So that’s my update. I’m still on track to release Venus Rising in April, so look out for that!

(P.S. If you didn’t get the reference in the title, it’s from ‘What’s Going On’ by Marvin Gaye. Do yourself a favour, and familiarise yourself: Marvin Gaye – The Best Of Marvin Gaye.)

Ascension Point Free Giveaway on LibraryThing

Folks, I wanted to let you know that I’ve just started a giveaway at LibraryThing. I’m offering 100 free copies of ASCENSION POINT, in all of the ebook formats you can think of.

If you’d like to throw your hat into the ring for one of the free copies, here’s what to do:

  • Head over to LibraryThing, and create an account (if you don’t already have one).
  • Sign up for the Member Giveaway program here.
  • Go to ASCENSION POINT in the giveaway list, and hit ‘Request this book’.
  • (Optional: Request lots of other books, too! It’s a great program.)

Happy freebooking!

Important Notice for Kindle Paperwhite Readers

It’s come to my attention that there’s a bug/feature in the Paperwhite that means it displays many, many ebooks in a tiny, unreadable font which the user can’t change. Unfortunately Amazon are claiming this is working as designed, so the only thing we authors can do is reformat our books and reupload them.

And that’s what I’ve just done–a new version of Ascension Point is now live on Amazon.

So, to anyone who has bought the Kindle edition of Ascension Point, and owns a Kindle Paperwhite: please delete the current copy from your device, and redownload it to pick up the latest version.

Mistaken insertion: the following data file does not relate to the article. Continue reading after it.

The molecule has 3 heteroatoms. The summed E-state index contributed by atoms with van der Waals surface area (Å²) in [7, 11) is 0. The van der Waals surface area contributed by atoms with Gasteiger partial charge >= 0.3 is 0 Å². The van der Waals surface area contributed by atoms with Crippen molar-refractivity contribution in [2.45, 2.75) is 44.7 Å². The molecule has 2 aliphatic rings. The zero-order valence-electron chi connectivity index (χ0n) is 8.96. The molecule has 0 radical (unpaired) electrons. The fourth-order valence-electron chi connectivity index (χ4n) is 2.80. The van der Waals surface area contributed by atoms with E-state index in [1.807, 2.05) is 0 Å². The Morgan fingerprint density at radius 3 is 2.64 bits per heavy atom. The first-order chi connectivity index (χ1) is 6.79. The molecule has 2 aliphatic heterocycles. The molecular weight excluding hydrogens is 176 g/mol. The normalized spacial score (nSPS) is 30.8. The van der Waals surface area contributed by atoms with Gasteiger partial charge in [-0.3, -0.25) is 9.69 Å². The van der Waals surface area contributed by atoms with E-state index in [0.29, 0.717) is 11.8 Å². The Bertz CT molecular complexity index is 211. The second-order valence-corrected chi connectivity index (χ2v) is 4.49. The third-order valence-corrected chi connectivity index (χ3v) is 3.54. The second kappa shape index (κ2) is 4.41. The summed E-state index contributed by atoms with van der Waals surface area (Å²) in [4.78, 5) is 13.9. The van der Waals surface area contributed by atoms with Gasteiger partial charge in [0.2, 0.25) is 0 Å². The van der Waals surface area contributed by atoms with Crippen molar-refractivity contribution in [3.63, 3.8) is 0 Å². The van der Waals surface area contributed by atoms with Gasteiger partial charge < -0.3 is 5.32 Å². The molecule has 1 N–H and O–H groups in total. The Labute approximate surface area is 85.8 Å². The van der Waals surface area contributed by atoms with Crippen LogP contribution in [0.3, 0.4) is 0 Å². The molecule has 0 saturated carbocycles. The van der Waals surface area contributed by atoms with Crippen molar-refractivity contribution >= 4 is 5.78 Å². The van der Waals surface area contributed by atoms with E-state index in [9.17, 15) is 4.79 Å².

This has been a public service announcement. THBAPSA.

Successful Indie Author Lindsay Buroker on E-book Pricing

questionLindsay has a great post on her blog where she gives her views on how indie author-publishers might want to price their books.

Her rationale for pricing a novel happens to be exactly the same as mine, though I’ve never quite managed to express it this succinctly:

“I personally think about $5 per full-length novel is a fair price all around. It gives you far higher per-book earnings than traditionally published authors are receiving (even those whose ebooks are selling for $10+), it gives the readers a deal when compared to most traditionally published ebooks, and it’s often considered a fair price by those who feel that digital books should cost less than the dead-tree variety since paper, ink, and shipping aren’t a part of the equation.

“Lastly, it separates you from the legions of indie authors charging $0.99, $1.99, and $2.99 for their novels (often on the belief that they won’t be able to sell at a higher price because they’re not established names — I started out at $2.99 for just that reason). A lot of readers still walk warily around self-published books, so it can only help if you’re not giving obvious clues that your book was never vetted by a gatekeeper.”

Yup.